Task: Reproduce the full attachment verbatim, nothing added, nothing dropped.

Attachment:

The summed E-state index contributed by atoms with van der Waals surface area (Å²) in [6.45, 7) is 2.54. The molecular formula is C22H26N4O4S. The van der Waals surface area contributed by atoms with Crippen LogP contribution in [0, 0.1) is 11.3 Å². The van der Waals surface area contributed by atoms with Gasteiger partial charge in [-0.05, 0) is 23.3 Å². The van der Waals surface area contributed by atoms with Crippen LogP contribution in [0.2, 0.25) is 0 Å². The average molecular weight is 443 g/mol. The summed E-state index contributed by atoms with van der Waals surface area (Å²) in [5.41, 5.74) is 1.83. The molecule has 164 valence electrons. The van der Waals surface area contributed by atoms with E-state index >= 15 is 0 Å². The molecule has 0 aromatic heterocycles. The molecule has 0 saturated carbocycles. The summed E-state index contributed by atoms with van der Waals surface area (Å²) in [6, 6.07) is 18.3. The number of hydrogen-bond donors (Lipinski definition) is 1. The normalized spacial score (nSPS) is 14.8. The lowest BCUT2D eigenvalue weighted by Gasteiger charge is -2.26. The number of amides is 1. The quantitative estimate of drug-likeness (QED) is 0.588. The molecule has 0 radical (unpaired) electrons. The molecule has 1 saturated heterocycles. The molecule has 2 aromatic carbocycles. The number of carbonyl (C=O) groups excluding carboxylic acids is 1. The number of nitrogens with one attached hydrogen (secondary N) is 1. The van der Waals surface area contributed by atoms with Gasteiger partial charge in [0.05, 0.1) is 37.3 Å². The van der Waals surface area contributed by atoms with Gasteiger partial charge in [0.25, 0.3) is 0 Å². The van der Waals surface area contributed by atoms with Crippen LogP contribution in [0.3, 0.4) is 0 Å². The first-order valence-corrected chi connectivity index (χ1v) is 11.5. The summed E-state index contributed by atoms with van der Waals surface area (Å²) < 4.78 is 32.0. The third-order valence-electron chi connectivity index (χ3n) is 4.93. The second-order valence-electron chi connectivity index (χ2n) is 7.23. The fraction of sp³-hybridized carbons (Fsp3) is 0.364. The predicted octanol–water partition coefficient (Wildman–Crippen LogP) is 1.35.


The summed E-state index contributed by atoms with van der Waals surface area (Å²) in [6.45, 7) is 2.54. The molecular formula is C22H26N4O4S. The van der Waals surface area contributed by atoms with Crippen LogP contribution in [0, 0.1) is 11.3 Å². The van der Waals surface area contributed by atoms with Gasteiger partial charge in [-0.05, 0) is 23.3 Å². The van der Waals surface area contributed by atoms with Crippen LogP contribution in [0.2, 0.25) is 0 Å². The average molecular weight is 443 g/mol. The summed E-state index contributed by atoms with van der Waals surface area (Å²) in [5.41, 5.74) is 1.83. The molecule has 164 valence electrons. The van der Waals surface area contributed by atoms with E-state index >= 15 is 0 Å². The molecule has 0 aromatic heterocycles. The molecule has 0 saturated carbocycles. The summed E-state index contributed by atoms with van der Waals surface area (Å²) in [6, 6.07) is 18.3. The number of hydrogen-bond donors (Lipinski definition) is 1. The normalized spacial score (nSPS) is 14.8. The lowest BCUT2D eigenvalue weighted by Gasteiger charge is -2.26. The number of amides is 1. The quantitative estimate of drug-likeness (QED) is 0.588. The molecule has 0 radical (unpaired) electrons. The molecule has 1 saturated heterocycles. The molecule has 2 aromatic carbocycles. The number of carbonyl (C=O) groups excluding carboxylic acids is 1. The number of nitrogens with one attached hydrogen (secondary N) is 1. The van der Waals surface area contributed by atoms with Gasteiger partial charge in [0.05, 0.1) is 37.3 Å². The van der Waals surface area contributed by atoms with Gasteiger partial charge in [0.25, 0.3) is 0 Å². The van der Waals surface area contributed by atoms with Crippen LogP contribution in [0.3, 0.4) is 0 Å². The first-order valence-corrected chi connectivity index (χ1v) is 11.5. The summed E-state index contributed by atoms with van der Waals surface area (Å²) < 4.78 is 32.0. The third-order valence-electron chi connectivity index (χ3n) is 4.93. The second-order valence-electron chi connectivity index (χ2n) is 7.23. The fraction of sp³-hybridized carbons (Fsp3) is 0.364. The predicted octanol–water partition coefficient (Wildman–Crippen LogP) is 1.35.